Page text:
Gramshree introduces first-of-its-kind saree library that loans
expensive silk and heavily embroidered
Poor women can borrow these sarees not just for weddings but also birthday parties and other special occasions. Gramshree plans to collect 1,00 sarees to set up five libraries across Ahmedabad
Until recently, Pinku Makwana thought her childhood dream of wearing nine yards of Patola silk fabric to a social function would never materialise.
For the domestic help from Ranip in Ahmedabad, keeping a single piece of Patola sari in her wardrobe would have triggered quite a malfunction in her budget.
These saris, which display one of the world’s most complex weaving techniques, come with price tags of between Rs. 5,000 (for a plain Jane) and a deep hole in your pocket (for the intricate variety of golden brocades).
But she did make her sister-in-law burn with envy when she went to a family get-together dressed in a gorgeous Patola – courtesy of a non-government organisation that has started a rent-a-sari service.
Pinku’s dream got fulfilled for a mere Rs. 5 and the expensive sari will be hers for a week.
Of course, she has to foot the dry cleaner‘s bill before returning. But a real small price to pay. Vandana Agarwal from Gramshree in Ahmedabad started this venture after she heard many women workers in the NGO often complaining about their fate – that is wearing the same sari to all social functions.
“Most of the women working with us belong to the low-income group. They can’t afford to buy or keep more than one good sari for social occasions. They would often brood about this fact,” Vandana said.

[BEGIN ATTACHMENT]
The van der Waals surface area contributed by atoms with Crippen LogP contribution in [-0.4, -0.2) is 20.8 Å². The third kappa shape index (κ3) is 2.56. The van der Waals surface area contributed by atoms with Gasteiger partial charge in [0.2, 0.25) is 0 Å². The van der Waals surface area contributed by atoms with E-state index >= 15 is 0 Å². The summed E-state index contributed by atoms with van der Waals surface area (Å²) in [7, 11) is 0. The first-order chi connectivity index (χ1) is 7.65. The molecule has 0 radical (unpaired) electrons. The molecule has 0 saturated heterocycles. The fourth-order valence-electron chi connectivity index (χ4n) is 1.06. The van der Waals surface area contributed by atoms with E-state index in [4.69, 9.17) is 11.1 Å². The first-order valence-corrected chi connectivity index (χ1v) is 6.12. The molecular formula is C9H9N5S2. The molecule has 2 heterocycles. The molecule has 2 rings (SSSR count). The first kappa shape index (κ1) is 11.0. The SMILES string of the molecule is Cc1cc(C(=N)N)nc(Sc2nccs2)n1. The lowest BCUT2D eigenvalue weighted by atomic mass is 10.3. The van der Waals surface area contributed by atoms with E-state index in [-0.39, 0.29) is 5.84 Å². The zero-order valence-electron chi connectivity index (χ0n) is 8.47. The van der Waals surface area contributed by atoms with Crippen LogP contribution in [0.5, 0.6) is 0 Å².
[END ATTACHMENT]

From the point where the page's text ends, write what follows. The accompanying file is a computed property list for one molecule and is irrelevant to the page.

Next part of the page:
This led Vandana to open a “sari library”. “The idea is simple. All one needs is a guarantor and Rs.5 to pick up a sari of her choice for a week,” she said.
Vandana has two “libraries” running simultaneously with roaring success in Ahmedabad – one in the Ranip area and the other in Chandlodia. Both localities were primarily inhabited by people of low-income groups.
Proposal for a third one has been on the anvil.
“We have a range of expensive saris such as the Gujarati Patolas, the South Indian Kanjivarams and other silk. Our clientele can’t afford to buy them. At present, we have more than 200 such saris, mostly collected through donations. More are pouring in,” she said.
For the donors, the idea was appealing. “I have collected so many expensive saris over the years and many of them were idling away in my cupboard,” homemaker Hetal Patel said.
“When I realised that my sari could bring so much joy to someone, I just couldn’t resist myself,” she added.
“Thanks to Vandana didi, I can wear good saris just like women from high society,” Pinku said. (courtesy: D. P. BHATTACHARYA & mailonlineindia)